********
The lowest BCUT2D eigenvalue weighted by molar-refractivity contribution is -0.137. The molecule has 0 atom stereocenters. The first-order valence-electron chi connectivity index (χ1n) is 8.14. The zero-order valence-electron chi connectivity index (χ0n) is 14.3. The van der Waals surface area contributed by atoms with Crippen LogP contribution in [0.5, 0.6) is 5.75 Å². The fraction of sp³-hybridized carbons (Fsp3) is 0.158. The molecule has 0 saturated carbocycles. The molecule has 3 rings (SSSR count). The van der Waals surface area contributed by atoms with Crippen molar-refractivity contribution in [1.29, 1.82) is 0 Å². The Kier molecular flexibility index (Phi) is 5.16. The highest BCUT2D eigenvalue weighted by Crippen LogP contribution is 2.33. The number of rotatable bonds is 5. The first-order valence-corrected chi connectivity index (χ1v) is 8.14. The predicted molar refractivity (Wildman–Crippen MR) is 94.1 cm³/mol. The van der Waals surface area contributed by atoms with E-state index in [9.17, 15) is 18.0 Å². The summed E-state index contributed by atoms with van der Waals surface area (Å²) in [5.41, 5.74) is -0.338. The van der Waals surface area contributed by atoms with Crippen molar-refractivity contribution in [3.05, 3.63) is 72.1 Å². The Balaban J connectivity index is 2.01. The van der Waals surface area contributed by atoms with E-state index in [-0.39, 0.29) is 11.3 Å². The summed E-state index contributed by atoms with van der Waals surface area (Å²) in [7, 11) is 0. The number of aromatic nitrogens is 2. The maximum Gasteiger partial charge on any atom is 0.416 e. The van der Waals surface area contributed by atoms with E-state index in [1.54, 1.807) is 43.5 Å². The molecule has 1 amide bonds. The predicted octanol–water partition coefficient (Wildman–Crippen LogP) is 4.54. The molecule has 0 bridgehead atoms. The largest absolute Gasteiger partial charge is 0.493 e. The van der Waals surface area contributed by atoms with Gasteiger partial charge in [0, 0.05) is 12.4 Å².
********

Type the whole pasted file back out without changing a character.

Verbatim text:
The lowest BCUT2D eigenvalue weighted by molar-refractivity contribution is -0.137. The molecule has 0 atom stereocenters. The first-order valence-electron chi connectivity index (χ1n) is 8.14. The zero-order valence-electron chi connectivity index (χ0n) is 14.3. The van der Waals surface area contributed by atoms with Crippen LogP contribution in [0.5, 0.6) is 5.75 Å². The fraction of sp³-hybridized carbons (Fsp3) is 0.158. The molecule has 0 saturated carbocycles. The molecule has 3 rings (SSSR count). The van der Waals surface area contributed by atoms with Crippen molar-refractivity contribution in [1.29, 1.82) is 0 Å². The Kier molecular flexibility index (Phi) is 5.16. The highest BCUT2D eigenvalue weighted by Crippen LogP contribution is 2.33. The number of rotatable bonds is 5. The first-order valence-corrected chi connectivity index (χ1v) is 8.14. The predicted molar refractivity (Wildman–Crippen MR) is 94.1 cm³/mol. The van der Waals surface area contributed by atoms with E-state index in [9.17, 15) is 18.0 Å². The summed E-state index contributed by atoms with van der Waals surface area (Å²) in [5.41, 5.74) is -0.338. The van der Waals surface area contributed by atoms with Crippen molar-refractivity contribution in [3.05, 3.63) is 72.1 Å². The Balaban J connectivity index is 2.01. The van der Waals surface area contributed by atoms with E-state index in [-0.39, 0.29) is 11.3 Å². The summed E-state index contributed by atoms with van der Waals surface area (Å²) in [7, 11) is 0. The number of aromatic nitrogens is 2. The maximum Gasteiger partial charge on any atom is 0.416 e. The van der Waals surface area contributed by atoms with E-state index in [1.54, 1.807) is 43.5 Å². The molecule has 1 amide bonds. The predicted octanol–water partition coefficient (Wildman–Crippen LogP) is 4.54. The molecule has 0 bridgehead atoms. The largest absolute Gasteiger partial charge is 0.493 e. The van der Waals surface area contributed by atoms with Gasteiger partial charge in [0, 0.05) is 12.4 Å².